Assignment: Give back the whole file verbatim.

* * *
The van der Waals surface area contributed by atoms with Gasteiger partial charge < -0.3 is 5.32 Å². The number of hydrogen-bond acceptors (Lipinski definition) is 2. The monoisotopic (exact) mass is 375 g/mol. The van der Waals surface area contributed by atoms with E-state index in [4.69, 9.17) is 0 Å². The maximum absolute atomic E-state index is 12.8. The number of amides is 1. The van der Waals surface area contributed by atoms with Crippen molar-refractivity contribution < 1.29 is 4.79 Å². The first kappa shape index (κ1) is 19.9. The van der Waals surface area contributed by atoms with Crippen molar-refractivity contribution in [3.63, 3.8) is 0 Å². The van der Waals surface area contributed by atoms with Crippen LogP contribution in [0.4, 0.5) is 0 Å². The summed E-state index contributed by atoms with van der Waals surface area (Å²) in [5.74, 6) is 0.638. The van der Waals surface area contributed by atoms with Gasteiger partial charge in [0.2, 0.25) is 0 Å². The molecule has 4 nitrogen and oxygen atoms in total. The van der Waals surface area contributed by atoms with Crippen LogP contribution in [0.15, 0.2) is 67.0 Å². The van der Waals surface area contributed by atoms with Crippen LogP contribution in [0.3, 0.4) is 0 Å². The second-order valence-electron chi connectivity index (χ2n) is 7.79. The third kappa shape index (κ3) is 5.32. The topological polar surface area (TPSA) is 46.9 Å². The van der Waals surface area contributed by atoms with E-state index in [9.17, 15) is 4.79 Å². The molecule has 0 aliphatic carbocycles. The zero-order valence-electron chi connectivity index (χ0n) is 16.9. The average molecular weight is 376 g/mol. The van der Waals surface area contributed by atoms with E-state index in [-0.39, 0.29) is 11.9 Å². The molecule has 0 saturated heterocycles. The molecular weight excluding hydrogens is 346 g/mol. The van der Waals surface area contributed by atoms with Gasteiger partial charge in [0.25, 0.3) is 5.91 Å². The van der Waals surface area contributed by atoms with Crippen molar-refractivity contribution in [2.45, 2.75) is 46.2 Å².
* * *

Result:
The van der Waals surface area contributed by atoms with Gasteiger partial charge < -0.3 is 5.32 Å². The number of hydrogen-bond acceptors (Lipinski definition) is 2. The monoisotopic (exact) mass is 375 g/mol. The van der Waals surface area contributed by atoms with E-state index in [4.69, 9.17) is 0 Å². The maximum absolute atomic E-state index is 12.8. The number of amides is 1. The van der Waals surface area contributed by atoms with Crippen molar-refractivity contribution < 1.29 is 4.79 Å². The first kappa shape index (κ1) is 19.9. The van der Waals surface area contributed by atoms with Crippen molar-refractivity contribution in [3.63, 3.8) is 0 Å². The van der Waals surface area contributed by atoms with Crippen LogP contribution in [0.4, 0.5) is 0 Å². The summed E-state index contributed by atoms with van der Waals surface area (Å²) in [5.74, 6) is 0.638. The van der Waals surface area contributed by atoms with Gasteiger partial charge in [0.2, 0.25) is 0 Å². The molecule has 4 nitrogen and oxygen atoms in total. The van der Waals surface area contributed by atoms with Crippen LogP contribution in [0.15, 0.2) is 67.0 Å². The van der Waals surface area contributed by atoms with Crippen LogP contribution in [0.3, 0.4) is 0 Å². The second-order valence-electron chi connectivity index (χ2n) is 7.79. The third kappa shape index (κ3) is 5.32. The topological polar surface area (TPSA) is 46.9 Å². The van der Waals surface area contributed by atoms with E-state index in [9.17, 15) is 4.79 Å². The molecule has 0 aliphatic carbocycles. The zero-order valence-electron chi connectivity index (χ0n) is 16.9. The average molecular weight is 376 g/mol. The van der Waals surface area contributed by atoms with E-state index in [-0.39, 0.29) is 11.9 Å². The molecule has 0 saturated heterocycles. The molecular weight excluding hydrogens is 346 g/mol. The van der Waals surface area contributed by atoms with Gasteiger partial charge in [0.25, 0.3) is 5.91 Å². The van der Waals surface area contributed by atoms with Crippen molar-refractivity contribution in [2.45, 2.75) is 46.2 Å².